Mobiles squirking, mobiles chirping
Smart phones encourage parents to overstructure the lives of the current generation of students
Last week’s release of the new iPhone 5 sent both Apple’s clients and critics abuzz with speculation on the new changes, their implications for the future and how they will affect the lifestyle of Apple consumers. The new model is reportedly longer, thinner, faster and is already expected to double other versions in sales over the next week. For Apple’s devoted fan base, the iPhone 5 is yet another brilliant addition to their stockpile of black and white accessories that also just happen to call, text and Facebook chat in the blink of an eye. For most of the nation’s cynics, however, it is another one of Apple’s unnecessary, overhyped, pretentious variations on a regular phone.
Of course, it isn’t just a phone. The excitement over the iPhone 5 and previous models is fueled by something beyond a means of simply contacting others. Music storage, games and millions of iPhone “apps” are all evidence of that. In reality, the smartphone revolution led by Apple and other companies has catalyzed a greater lifestyle revolution which has molded our generation.
And I’m not talking about the smartphone’s effect on productivity in the business sector, or even its effect on the “new media” like Twitter and YouTube. The merits of such effects, while groundbreaking, do not accelerate the biggest change in the way we live. The most important — and harmful — byproduct of the smartphone culture is actually simpler than that, and has to do with the way we, as a generation, communicate with our parents.
Yes, parents. Looking back, there was seldom a day within the last month that I didn’t at least text one of my parents, and the fact was that they usually texted first. My testimony and those of several of my friends are enough to prove that teaching one’s parents to use smart phones can either be amusing or frustrating, and often a little of both. This fact has become so widely acknowledged for our generation that there is even a web site “Whenparentstext.com” to post instances in which “parent texting” has gone hilariously wrong.
But the truth is parents can now text their kids to know where they are, and can even download an application to track the whereabouts of their phones. This and many other examples are exactly how the smartphone revolution has helped us become the most supervised generation in history.
The comparative supervision of our generation is confirmed by people who are older. New York Times columnist David Brooks was one of the first to point out how children who are currently in college have had their entire lives carefully constructed for them. From soccer practice to college applications, today’s graduates have been taught to jump a series of formulated hurdles in hopes of reaching a finish line of success. For our generation, these hurdles were the sole goals of our existence, and often provided the means by which we defined ourselves relative to others. Brooks states, however, that planned lifestyles will not suit our needs beyond school, once we enter the ever-entropic world.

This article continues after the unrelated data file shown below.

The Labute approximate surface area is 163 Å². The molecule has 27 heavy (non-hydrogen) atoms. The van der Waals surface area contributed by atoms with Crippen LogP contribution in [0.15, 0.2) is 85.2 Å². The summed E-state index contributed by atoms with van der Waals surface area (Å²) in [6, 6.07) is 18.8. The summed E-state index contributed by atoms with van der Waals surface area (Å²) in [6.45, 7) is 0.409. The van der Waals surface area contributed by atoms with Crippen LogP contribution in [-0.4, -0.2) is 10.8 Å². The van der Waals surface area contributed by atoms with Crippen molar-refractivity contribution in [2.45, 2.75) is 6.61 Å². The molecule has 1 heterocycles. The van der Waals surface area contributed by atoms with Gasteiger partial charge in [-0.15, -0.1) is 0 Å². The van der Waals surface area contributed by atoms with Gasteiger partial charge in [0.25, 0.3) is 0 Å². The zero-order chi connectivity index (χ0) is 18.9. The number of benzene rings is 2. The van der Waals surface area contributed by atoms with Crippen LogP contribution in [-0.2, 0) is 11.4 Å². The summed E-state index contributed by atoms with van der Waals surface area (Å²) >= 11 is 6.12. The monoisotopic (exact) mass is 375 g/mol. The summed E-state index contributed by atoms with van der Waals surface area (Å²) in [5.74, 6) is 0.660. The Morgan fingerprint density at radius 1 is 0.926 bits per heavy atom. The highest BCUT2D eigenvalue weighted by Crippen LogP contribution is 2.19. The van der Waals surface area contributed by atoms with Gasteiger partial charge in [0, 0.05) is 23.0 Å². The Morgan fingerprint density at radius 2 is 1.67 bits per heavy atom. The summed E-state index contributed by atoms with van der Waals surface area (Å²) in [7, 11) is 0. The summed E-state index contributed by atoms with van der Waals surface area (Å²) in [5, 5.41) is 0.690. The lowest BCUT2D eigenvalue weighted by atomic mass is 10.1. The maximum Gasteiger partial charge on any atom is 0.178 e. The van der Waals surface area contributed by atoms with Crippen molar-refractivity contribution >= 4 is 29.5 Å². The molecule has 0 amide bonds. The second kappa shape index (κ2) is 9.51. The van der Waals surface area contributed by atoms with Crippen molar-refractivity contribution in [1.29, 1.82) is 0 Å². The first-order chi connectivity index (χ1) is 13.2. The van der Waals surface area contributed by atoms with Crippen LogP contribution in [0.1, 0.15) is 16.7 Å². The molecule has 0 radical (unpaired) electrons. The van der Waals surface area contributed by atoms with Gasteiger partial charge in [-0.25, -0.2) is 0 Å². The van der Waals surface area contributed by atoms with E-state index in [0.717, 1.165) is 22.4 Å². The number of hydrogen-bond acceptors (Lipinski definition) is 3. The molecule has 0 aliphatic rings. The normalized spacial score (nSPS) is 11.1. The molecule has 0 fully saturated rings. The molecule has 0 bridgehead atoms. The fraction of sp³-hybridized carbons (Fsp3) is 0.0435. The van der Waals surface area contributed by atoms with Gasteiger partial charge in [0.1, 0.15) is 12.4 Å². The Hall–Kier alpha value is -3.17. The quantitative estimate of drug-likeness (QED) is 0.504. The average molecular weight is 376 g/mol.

How does communication tie into the entropy, or lack thereof? For parents, it fuels it. As children, most of us had to communicate with parents before leaving the house to go somewhere, or at the very least, had the means of telling them where we were afterwards. But not many of us were Tom Sawyers. In fact, I don’t know of a single parent who would let his or her child play in the woods for several hours at a time, or at least, not without a cell phone. This shapes the relationship we have with everyone beyond parents — teachers, professors, and eventually, bosses — and the “permission” and “planning” creates an atmosphere of structure and security. By consequence, we “expect” too much from the communication, mainly because when we were young, such things were “expected” of us.
These expectations, of course, existed before Apple’s iPhone was released. I would suspect that most students, including myself, were supervised whether or not we owned a cellphone of any kind. The point is, however, that the iPhone, its apps,and its cultural significance have made it even easier for parents to supervise, and consequently, easier for kids to schedule and plan. In short, the practice of “supervision” was already there, but the rising use of smartphones has propelled it forward.
A structured and supervised culture, however embedded it is within our lives, does little to parallel the world beyond our schooling. As a result, the routine of staying connected and jumping hurdles, while useful, should not be the procedure by which a college graduate should live his life. My understanding is that the real world will not be concerned if you play in the woods for six hours straight, nor will it offer a specific path to ensure success. When entering the realm of entropy and making sudden decisions, it is important to remember that unlike most other things, there is no “app” for that.
Denise Taylor’s column appears Tuesdays in The Cavalier Daily. She can be reached at firstname.lastname@example.org.